Main Event: Tetsuya Naito def. Kazuchika Okada in 28:50 to become the 64th IWGP Heavyweight Champion ****1/4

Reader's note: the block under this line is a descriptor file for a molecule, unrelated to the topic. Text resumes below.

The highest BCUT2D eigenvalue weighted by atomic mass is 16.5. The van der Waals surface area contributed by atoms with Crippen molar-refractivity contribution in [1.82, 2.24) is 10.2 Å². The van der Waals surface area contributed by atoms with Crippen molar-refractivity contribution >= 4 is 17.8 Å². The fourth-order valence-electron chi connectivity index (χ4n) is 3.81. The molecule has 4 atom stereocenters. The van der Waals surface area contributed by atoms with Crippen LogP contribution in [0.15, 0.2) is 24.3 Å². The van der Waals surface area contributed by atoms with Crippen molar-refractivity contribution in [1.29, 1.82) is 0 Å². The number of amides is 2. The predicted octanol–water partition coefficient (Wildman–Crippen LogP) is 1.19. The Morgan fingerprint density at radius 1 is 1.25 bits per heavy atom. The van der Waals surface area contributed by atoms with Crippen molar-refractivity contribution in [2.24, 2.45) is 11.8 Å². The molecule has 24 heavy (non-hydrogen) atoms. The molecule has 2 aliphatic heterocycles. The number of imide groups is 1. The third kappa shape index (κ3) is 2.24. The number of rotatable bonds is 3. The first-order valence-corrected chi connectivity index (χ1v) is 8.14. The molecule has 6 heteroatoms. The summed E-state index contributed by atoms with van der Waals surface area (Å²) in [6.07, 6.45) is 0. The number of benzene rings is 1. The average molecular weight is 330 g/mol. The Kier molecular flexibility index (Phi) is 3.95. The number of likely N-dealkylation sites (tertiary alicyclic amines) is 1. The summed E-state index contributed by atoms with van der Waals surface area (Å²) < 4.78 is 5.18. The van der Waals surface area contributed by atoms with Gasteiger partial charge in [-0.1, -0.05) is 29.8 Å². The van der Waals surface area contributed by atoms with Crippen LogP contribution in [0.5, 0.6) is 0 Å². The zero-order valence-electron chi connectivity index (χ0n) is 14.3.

Of all the matches I watched on my trip, this is perhaps the one that I waffled on the most when it came to a star rating. While I like Okada, anyone who knows me should also know how much I love Tetsuya Naito. During his original babyface push I was consistently baffled by the NJPW crowds’ treatment of him, and I wanted him so badly to win when he challenged for the title at the Tokyo Dome (though in hindsight it was obviously the correct decision not to have him win then). After he turned heel and became the coolest person on the planet in 2015, I was elated and latched onto the LIJ train almost immediately. Fast forward to 2016 and the New Japan Cup. I had already decided to go on Alan’s wrestling trip that would include Invasion Attack, but I wasn’t sure whether or not the big Naito-Okada IWGP Title match would take place here. If you’ll recall, Naito spent a lot of time during the NJC claiming he would not take his title shot at Invasion Attack should he win. This made me think at first he was either going to lose or win and then take his shot at Dominion in Osaka (a city that he has a lot of history with). But then Naito won the tournament and was goaded into a title match at Invasion Attack after all by Okada. Initially I was elated, but then the booking conspiracy theories started: maybe this isn’t Naito’s automatic title shot. Maybe this doesn’t count because Okada challenged him, so Okada can win at Invasion Attack and then Naito can be all “well that’s cool but I still have my NJ Cup title shot” and win the belt later, at Dominion.